Last Updated on February 5, 2020 by Jay
In a new development, the European Parliament has voted in favor of introducing standardized chargers for mobile and radio equipment. Although they don’t specifically target Apple users, it seems like this is the demographic that will be most affected, since iPhones require specialized Lightning charging cables that vary from the norm. USB-C is likely to become the new industry standard, due to the fact that it’s already a component of the majority of Android devices.
According to a report from the European Parliament, the reason behind this switch is environmental in nature. For more than ten years, efforts have been made to produce a common charger for mobile phones, tablets, e-book readers and other portable devices. Their logic is that decoupling the sale of a charger from that of a new mobile device will allow you to use a charger that you already own, reducing electronic waste (e-waste). Estimates show that approximately 50 million metric tons of e-waste are annually generated on a global scale, averaging at more than 6 kg per person. In Europe, the waste generated per person is much greater than the world average, equivalent to 16.6 kg on average per person. As a result, the EU aims to “reduce electronic waste and empower consumers to make sustainable choices.” These new measures are due to be implemented by July 2020 at the latest.
Why do many phones use USB-C ports? In our previous article on the USB Type-C, we explored its many benefits. It is extremely compact in size, and similar to a micro-USB connector. It is also reversible, which means that you can plug it in on any side and you no longer have to fumble with turning the port around multiple times just to plug your phone in. In addition, it can carry a lot of power, meaning that it can be used to charge larger devices such as laptops. As a result, it has quickly become the new standard, replacing many of the USB Type-A, USB 1 and USB 2 ports of the past. HP’s feature on the USB-C highlights how this type of port “really shines in the way it transmits video signals from one device to another”, providing high-quality video and audio at extremely fast speeds. Because of this, it can replace the bulkier HDMI cable. Furthermore, “as devices become more and more cross-platform, both PC and Mac users will benefit from USB-C.” However, if you’re using an older device, you may run into some issues with compatibility, and in the future, you may need to upgrade your system to accommodate a USB-C port.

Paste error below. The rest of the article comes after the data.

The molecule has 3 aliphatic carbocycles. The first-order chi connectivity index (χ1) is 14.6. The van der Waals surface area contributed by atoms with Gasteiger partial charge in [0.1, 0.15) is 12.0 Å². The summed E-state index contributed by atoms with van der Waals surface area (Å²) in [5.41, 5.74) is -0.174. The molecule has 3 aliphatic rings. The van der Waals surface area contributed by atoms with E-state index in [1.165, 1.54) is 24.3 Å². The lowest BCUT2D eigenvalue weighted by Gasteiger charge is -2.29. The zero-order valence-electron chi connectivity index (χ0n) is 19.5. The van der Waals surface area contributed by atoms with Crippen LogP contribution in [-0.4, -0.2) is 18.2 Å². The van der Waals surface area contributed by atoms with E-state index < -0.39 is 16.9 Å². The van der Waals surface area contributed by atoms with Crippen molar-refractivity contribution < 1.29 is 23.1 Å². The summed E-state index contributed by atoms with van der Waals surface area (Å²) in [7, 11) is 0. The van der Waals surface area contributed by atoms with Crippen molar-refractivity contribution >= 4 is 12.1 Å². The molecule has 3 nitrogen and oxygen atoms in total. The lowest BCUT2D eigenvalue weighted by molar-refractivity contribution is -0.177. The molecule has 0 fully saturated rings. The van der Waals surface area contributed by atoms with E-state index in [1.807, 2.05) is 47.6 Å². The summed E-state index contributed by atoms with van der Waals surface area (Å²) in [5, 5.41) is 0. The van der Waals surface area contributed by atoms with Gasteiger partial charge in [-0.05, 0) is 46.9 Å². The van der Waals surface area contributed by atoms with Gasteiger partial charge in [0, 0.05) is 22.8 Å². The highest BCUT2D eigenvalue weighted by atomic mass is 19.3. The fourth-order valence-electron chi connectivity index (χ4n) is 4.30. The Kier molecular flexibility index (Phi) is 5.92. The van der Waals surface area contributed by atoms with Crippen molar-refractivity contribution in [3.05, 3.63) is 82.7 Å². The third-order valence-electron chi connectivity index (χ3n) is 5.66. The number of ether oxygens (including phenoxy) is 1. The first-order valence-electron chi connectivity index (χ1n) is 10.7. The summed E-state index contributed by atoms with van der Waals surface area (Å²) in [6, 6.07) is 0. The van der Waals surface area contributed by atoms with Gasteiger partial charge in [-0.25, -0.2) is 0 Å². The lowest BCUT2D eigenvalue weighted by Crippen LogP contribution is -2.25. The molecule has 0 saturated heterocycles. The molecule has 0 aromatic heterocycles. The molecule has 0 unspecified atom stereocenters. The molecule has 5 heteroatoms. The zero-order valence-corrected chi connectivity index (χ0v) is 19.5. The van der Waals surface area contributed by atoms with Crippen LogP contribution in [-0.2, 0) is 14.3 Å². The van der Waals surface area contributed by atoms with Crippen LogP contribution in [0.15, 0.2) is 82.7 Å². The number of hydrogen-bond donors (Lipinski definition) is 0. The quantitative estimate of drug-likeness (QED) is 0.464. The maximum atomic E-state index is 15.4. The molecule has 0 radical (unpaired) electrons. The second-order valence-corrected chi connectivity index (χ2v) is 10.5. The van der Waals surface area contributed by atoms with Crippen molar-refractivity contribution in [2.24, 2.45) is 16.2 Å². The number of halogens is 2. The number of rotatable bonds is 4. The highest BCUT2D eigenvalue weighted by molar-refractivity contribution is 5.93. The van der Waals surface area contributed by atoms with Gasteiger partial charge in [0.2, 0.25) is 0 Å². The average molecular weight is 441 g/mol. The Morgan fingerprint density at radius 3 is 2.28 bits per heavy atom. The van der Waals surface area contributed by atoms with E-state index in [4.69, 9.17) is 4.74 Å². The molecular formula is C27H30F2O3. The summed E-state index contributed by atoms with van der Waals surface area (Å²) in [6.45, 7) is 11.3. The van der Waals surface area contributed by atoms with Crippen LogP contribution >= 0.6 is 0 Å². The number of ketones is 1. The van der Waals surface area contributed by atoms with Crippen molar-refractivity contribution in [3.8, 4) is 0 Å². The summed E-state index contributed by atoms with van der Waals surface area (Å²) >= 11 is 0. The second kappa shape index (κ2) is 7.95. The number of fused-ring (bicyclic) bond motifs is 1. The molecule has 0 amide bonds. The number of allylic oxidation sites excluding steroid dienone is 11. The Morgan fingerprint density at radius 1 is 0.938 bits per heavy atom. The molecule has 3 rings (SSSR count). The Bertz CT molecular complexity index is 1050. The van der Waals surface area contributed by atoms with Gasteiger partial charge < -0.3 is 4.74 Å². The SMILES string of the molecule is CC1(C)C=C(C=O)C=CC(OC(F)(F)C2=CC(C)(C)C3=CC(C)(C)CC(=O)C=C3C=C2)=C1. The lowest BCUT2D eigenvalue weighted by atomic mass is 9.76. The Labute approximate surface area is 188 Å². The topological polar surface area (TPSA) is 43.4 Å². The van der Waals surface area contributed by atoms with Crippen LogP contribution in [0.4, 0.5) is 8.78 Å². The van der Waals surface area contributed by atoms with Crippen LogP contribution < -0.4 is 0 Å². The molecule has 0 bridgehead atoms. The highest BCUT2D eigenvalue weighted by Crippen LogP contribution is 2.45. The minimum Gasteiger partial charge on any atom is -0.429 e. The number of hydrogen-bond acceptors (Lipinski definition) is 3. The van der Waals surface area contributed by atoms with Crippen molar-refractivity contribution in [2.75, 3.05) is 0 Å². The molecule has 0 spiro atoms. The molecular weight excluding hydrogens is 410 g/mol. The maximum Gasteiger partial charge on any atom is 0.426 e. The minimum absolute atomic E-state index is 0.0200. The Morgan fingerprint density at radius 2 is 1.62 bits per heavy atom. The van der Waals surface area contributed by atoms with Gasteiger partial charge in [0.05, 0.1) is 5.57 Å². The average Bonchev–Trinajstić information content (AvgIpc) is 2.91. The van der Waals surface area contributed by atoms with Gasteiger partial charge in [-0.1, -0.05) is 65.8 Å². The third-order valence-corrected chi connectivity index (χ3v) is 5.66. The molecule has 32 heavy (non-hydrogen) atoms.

The BBC explores the potential consequences of this vote for European customers, necessitating a likely switch between USB-A to USB-C ports. Currently, most iPhones with charging plugs come with a USB-A port for their Lightning charging cables. In contrast, many Android phones tend to come with wall chargers that have a smaller USB-C port, along with a USB-C charging cable. In fact, they state how Apple does sell a cable that has a USB-C connector at one end and a Lightning one at the other, so they could switch their adapters to be compatible with new technology. Furthermore, you should note that the iPhone 11 Pro Max actually comes bundled with a USB-C power adapter. However, for users who own older models, “most existing Lightning cables — and indeed other types of cable with USB-A connections — would require an adapter to work with the new chargers.”
Previously, Apple released a statement to address these concerns: “We want to ensure that any new legislation will not result in the shipment of any unnecessary cables or external adaptors with every device, or render obsolete the devices and accessories used by many millions of Europeans and hundreds of millions of Apple customers worldwide.” As a result, many experts think that it’s likely for us to soon see Apple integrating USB-C into future iPhone models. However, Apple is still unhappy with this development. The Guardian reports how Apple recently responded to the EU, arguing that the proposed change “stifles innovation rather than encouraging it”, and that “Legislation would have a direct negative impact by disrupting the hundreds of millions of active devices and accessories used by our European customers … creating an unprecedented volume of electronic waste and greatly inconveniencing users.”
What does this mean for the future? Potentially speaking, this move could prevent companies from having the freedom to create a new port when technological development calls for it. And if this change does through in Europe, it will likely affect iPhones here in the US and across the globe, as Apple won’t want to be burdened with the cost and inconvenience of having two create two versions of each phone. However, it should also be noted that the current situation is definitely better than the past when charging cables came hardwired to the plug and could not be used for other devices. For instance, “In 2009, there were more than 30 charging solutions, while today there are three charger types,” claims the European Parliament. Logically speaking, this move to reduce waste is an intelligent move, but the law should be updated to adjust to future developments in technology. Furthermore, the relatively new rise of wireless chargers should also be made compatible with a range of devices across the board.
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